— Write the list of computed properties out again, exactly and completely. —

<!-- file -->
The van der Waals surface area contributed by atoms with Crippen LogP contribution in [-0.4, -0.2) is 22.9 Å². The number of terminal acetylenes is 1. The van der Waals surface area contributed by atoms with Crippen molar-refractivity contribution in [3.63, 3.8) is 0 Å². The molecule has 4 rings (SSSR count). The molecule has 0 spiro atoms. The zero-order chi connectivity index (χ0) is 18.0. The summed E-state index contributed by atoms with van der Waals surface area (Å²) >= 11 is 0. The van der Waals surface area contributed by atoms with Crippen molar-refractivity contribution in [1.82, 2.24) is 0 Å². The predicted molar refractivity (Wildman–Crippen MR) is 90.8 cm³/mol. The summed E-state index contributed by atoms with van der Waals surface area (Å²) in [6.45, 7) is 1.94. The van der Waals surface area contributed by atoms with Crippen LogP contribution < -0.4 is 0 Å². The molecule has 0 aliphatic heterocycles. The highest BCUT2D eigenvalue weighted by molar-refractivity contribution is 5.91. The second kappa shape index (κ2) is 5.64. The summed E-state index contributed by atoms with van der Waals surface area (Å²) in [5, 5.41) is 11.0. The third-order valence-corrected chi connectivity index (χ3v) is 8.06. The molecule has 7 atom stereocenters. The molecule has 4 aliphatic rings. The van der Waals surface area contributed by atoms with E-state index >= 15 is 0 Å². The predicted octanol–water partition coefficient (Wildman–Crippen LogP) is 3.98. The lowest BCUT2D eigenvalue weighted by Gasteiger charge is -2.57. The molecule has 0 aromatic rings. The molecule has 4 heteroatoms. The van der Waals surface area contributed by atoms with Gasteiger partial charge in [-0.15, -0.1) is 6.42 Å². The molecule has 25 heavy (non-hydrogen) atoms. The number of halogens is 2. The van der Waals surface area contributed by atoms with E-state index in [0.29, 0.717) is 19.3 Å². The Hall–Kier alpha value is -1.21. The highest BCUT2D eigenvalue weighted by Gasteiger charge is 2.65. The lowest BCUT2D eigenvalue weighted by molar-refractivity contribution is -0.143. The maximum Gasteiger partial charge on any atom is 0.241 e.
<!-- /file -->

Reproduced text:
The van der Waals surface area contributed by atoms with Crippen LogP contribution in [-0.4, -0.2) is 22.9 Å². The number of terminal acetylenes is 1. The van der Waals surface area contributed by atoms with Crippen molar-refractivity contribution in [3.63, 3.8) is 0 Å². The molecule has 4 rings (SSSR count). The molecule has 0 spiro atoms. The zero-order chi connectivity index (χ0) is 18.0. The summed E-state index contributed by atoms with van der Waals surface area (Å²) >= 11 is 0. The van der Waals surface area contributed by atoms with Crippen molar-refractivity contribution in [1.82, 2.24) is 0 Å². The predicted molar refractivity (Wildman–Crippen MR) is 90.8 cm³/mol. The summed E-state index contributed by atoms with van der Waals surface area (Å²) in [6.45, 7) is 1.94. The van der Waals surface area contributed by atoms with Crippen LogP contribution < -0.4 is 0 Å². The molecule has 0 aliphatic heterocycles. The highest BCUT2D eigenvalue weighted by molar-refractivity contribution is 5.91. The second kappa shape index (κ2) is 5.64. The summed E-state index contributed by atoms with van der Waals surface area (Å²) in [5, 5.41) is 11.0. The third-order valence-corrected chi connectivity index (χ3v) is 8.06. The molecule has 7 atom stereocenters. The molecule has 4 aliphatic rings. The van der Waals surface area contributed by atoms with E-state index >= 15 is 0 Å². The predicted octanol–water partition coefficient (Wildman–Crippen LogP) is 3.98. The lowest BCUT2D eigenvalue weighted by Gasteiger charge is -2.57. The molecule has 0 aromatic rings. The molecule has 4 heteroatoms. The van der Waals surface area contributed by atoms with Gasteiger partial charge in [-0.15, -0.1) is 6.42 Å². The molecule has 25 heavy (non-hydrogen) atoms. The number of halogens is 2. The van der Waals surface area contributed by atoms with E-state index in [0.29, 0.717) is 19.3 Å². The Hall–Kier alpha value is -1.21. The highest BCUT2D eigenvalue weighted by Gasteiger charge is 2.65. The lowest BCUT2D eigenvalue weighted by molar-refractivity contribution is -0.143. The maximum Gasteiger partial charge on any atom is 0.241 e.